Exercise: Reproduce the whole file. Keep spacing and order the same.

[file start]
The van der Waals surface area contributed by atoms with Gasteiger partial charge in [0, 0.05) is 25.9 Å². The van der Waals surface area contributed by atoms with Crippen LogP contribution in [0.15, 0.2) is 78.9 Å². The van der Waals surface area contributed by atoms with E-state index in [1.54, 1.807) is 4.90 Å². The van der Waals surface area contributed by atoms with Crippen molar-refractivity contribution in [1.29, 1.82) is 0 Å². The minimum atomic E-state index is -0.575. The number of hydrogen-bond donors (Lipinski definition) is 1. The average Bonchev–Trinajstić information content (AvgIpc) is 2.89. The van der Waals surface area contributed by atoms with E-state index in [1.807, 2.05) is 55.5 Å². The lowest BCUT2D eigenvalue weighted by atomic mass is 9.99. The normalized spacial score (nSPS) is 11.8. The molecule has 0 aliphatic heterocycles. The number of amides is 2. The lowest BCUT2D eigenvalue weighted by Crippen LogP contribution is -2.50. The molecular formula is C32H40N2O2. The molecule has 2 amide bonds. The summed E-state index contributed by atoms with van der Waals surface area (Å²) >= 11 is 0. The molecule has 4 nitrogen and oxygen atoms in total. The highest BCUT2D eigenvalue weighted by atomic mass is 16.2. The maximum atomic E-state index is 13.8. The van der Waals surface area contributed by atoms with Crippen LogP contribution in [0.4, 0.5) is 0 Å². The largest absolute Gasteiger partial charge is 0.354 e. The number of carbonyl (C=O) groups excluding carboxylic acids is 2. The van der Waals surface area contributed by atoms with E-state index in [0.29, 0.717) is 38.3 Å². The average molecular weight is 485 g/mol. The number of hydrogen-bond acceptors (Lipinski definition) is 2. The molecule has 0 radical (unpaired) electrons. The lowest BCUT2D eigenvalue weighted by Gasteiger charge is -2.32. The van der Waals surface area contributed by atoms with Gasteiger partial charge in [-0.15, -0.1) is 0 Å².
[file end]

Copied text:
The van der Waals surface area contributed by atoms with Gasteiger partial charge in [0, 0.05) is 25.9 Å². The van der Waals surface area contributed by atoms with Crippen LogP contribution in [0.15, 0.2) is 78.9 Å². The van der Waals surface area contributed by atoms with E-state index in [1.54, 1.807) is 4.90 Å². The van der Waals surface area contributed by atoms with Crippen molar-refractivity contribution in [1.29, 1.82) is 0 Å². The minimum atomic E-state index is -0.575. The number of hydrogen-bond donors (Lipinski definition) is 1. The average Bonchev–Trinajstić information content (AvgIpc) is 2.89. The van der Waals surface area contributed by atoms with E-state index in [1.807, 2.05) is 55.5 Å². The lowest BCUT2D eigenvalue weighted by atomic mass is 9.99. The normalized spacial score (nSPS) is 11.8. The molecule has 0 aliphatic heterocycles. The number of amides is 2. The lowest BCUT2D eigenvalue weighted by Crippen LogP contribution is -2.50. The molecular formula is C32H40N2O2. The molecule has 2 amide bonds. The summed E-state index contributed by atoms with van der Waals surface area (Å²) >= 11 is 0. The molecule has 4 nitrogen and oxygen atoms in total. The highest BCUT2D eigenvalue weighted by atomic mass is 16.2. The maximum atomic E-state index is 13.8. The van der Waals surface area contributed by atoms with Crippen LogP contribution in [0.4, 0.5) is 0 Å². The largest absolute Gasteiger partial charge is 0.354 e. The number of carbonyl (C=O) groups excluding carboxylic acids is 2. The van der Waals surface area contributed by atoms with E-state index in [0.29, 0.717) is 38.3 Å². The average molecular weight is 485 g/mol. The number of hydrogen-bond acceptors (Lipinski definition) is 2. The molecule has 0 radical (unpaired) electrons. The lowest BCUT2D eigenvalue weighted by Gasteiger charge is -2.32. The van der Waals surface area contributed by atoms with Gasteiger partial charge in [-0.15, -0.1) is 0 Å².